Royal Shakespeare Theatre, Stratford upon Avon – until 21 January 2017
Then at the Barbican
There’s no better way to kick the post-Christmas blues than an early January trip to the theatre, so this year we decided to go an extra step and head to Stratford upon Avon for a short break. Of course, when you’re in Stratford you’d be mad to miss a trip to the Royal Shakespeare Company so we booked well in advance to see The Tempest.
Of course Simon Russell Beale returning to the RSC to give his Prospero had us interested, but what really fascinated me as I waited for the production to start was knowing that Intel and Imaginarium Studios (the motion capture innovators founded by Andy Serkis) had joined with the company to break new ground with live capture and projection of Ariel.
It’s an enthralling approach that produces mixed results in practice. In some moments – when Prospero describes how he rescued Ariel from Sycorax or when the sprite transforms into a harpy to petrify the King and his followers – are stunning and really add to the feel of the production. Sadly the tech is used a little more than necessary, diminishing the impact with each occasion. Mark Quartley is suitably ethereal and flighty without the need for any technological aid.
The interaction between Ariel and Prospero, a parallel to the parent child relationship with Miranda, is beautifully played out, Quartley’s sprite desperate for a note of love from his master seems almost sad to be given his freedom despite Prospero treating him as nothing more than a means to an end.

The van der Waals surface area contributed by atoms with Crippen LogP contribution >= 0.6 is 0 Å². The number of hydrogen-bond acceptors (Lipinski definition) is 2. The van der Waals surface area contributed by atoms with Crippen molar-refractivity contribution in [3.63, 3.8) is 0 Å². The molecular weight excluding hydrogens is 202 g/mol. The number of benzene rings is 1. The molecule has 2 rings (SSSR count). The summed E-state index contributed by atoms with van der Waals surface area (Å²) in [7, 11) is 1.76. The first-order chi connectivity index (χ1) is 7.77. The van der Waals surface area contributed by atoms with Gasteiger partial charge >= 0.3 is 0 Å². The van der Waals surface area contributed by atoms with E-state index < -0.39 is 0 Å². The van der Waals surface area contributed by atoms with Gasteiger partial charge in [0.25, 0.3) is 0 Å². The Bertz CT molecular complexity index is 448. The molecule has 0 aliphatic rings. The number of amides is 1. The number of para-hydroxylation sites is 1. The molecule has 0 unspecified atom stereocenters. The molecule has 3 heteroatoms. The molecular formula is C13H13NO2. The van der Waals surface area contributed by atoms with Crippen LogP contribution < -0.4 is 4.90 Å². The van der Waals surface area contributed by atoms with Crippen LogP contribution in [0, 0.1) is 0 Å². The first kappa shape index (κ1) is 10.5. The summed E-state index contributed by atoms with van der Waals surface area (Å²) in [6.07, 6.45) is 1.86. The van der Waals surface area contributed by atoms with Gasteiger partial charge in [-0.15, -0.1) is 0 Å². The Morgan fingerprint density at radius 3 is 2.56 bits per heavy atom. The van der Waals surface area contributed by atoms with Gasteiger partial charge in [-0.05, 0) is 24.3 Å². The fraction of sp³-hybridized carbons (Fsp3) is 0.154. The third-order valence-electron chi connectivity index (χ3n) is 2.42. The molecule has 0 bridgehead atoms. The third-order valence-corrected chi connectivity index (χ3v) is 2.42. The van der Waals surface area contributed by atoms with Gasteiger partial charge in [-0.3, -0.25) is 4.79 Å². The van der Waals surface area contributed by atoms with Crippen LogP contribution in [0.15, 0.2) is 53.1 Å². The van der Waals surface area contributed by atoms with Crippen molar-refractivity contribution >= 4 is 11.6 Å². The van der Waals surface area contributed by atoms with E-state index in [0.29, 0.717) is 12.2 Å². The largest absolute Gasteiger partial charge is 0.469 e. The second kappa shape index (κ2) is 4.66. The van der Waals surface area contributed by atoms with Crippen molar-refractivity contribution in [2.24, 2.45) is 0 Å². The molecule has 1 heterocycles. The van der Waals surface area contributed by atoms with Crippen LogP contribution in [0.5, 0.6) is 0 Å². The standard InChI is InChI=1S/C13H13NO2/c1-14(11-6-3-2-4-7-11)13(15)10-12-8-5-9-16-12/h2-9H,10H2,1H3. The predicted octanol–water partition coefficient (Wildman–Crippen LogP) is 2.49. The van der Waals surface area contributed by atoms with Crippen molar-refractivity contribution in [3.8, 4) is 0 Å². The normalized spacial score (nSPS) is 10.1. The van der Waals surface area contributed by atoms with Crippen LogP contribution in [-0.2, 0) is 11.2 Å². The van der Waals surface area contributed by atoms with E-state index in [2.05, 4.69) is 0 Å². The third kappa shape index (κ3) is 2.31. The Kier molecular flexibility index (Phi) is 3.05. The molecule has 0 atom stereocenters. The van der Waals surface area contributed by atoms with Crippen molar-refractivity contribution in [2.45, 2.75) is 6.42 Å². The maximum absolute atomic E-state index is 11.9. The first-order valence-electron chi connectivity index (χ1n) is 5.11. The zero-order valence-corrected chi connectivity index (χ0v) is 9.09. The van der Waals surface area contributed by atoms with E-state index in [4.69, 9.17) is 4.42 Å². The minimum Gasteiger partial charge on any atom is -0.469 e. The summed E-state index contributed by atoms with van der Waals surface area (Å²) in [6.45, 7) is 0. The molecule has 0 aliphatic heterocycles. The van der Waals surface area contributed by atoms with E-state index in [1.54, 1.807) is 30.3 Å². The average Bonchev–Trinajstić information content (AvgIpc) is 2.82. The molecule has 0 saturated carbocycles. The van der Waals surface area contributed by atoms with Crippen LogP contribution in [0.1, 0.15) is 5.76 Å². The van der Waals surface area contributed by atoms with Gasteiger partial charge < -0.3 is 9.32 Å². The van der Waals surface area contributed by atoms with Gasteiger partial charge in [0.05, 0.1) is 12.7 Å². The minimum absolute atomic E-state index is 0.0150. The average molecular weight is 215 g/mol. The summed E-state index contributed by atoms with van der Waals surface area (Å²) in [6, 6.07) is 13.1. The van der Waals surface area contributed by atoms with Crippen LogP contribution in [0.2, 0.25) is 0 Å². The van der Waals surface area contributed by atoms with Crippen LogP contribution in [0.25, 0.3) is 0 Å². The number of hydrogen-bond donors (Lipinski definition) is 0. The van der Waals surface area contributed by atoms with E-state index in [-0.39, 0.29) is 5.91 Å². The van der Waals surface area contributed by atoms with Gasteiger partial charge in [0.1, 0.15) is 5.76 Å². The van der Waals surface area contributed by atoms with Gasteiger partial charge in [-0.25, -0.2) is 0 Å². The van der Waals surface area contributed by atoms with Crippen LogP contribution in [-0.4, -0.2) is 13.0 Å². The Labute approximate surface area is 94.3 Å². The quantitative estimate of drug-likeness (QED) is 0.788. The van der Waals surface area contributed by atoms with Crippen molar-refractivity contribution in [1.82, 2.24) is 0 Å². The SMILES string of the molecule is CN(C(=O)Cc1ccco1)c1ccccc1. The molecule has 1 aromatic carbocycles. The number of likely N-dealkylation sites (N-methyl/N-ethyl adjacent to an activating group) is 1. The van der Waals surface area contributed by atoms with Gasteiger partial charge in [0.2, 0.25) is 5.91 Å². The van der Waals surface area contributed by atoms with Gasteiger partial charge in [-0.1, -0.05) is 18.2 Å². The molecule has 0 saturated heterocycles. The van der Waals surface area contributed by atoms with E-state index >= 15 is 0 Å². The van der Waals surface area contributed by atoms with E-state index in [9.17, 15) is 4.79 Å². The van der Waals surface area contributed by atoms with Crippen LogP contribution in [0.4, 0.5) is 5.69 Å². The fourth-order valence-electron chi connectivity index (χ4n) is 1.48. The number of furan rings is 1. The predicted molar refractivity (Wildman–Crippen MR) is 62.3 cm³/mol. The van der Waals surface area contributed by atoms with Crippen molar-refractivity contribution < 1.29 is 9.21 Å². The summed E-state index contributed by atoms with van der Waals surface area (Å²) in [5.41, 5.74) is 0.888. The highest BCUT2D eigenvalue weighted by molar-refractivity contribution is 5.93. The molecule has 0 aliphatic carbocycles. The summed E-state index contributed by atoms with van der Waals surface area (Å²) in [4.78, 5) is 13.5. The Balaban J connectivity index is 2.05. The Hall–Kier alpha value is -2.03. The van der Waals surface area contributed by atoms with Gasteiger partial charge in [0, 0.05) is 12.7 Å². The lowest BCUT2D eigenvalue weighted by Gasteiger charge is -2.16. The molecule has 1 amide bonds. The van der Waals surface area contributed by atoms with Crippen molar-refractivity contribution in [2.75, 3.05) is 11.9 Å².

The Tempest can be a gloomy play, the spells, magic and the fear of the islands intruders shaping the mood of many productions, but in Jenny Rainsford’s Miranda this production has a summer sun at it’s core. Rainsford plays the mix of childish innocence and growing adulthood beautifully – her joy on first seeing Ferdinand and then exploring the faces of the other visitors is wonderful. Her interactions with Beale are a delight too – a completely organic father-daughter relationship that feels incredibly natural.
Comic relief comes from Simon Trinder’s Trinculo the jester and his drunken companion Stephano (a brilliant turn from Tony Jayawardena) the two do their best to exploit Joe Dixon’s slow-witted and servile Caliban.
Despite the impressive technology on display it’s the humanity of the play that makes the most impact, not least in Simon Russell Beale’s haunting epilogue as he stands alone on stage with a simple spotlight providing illumination.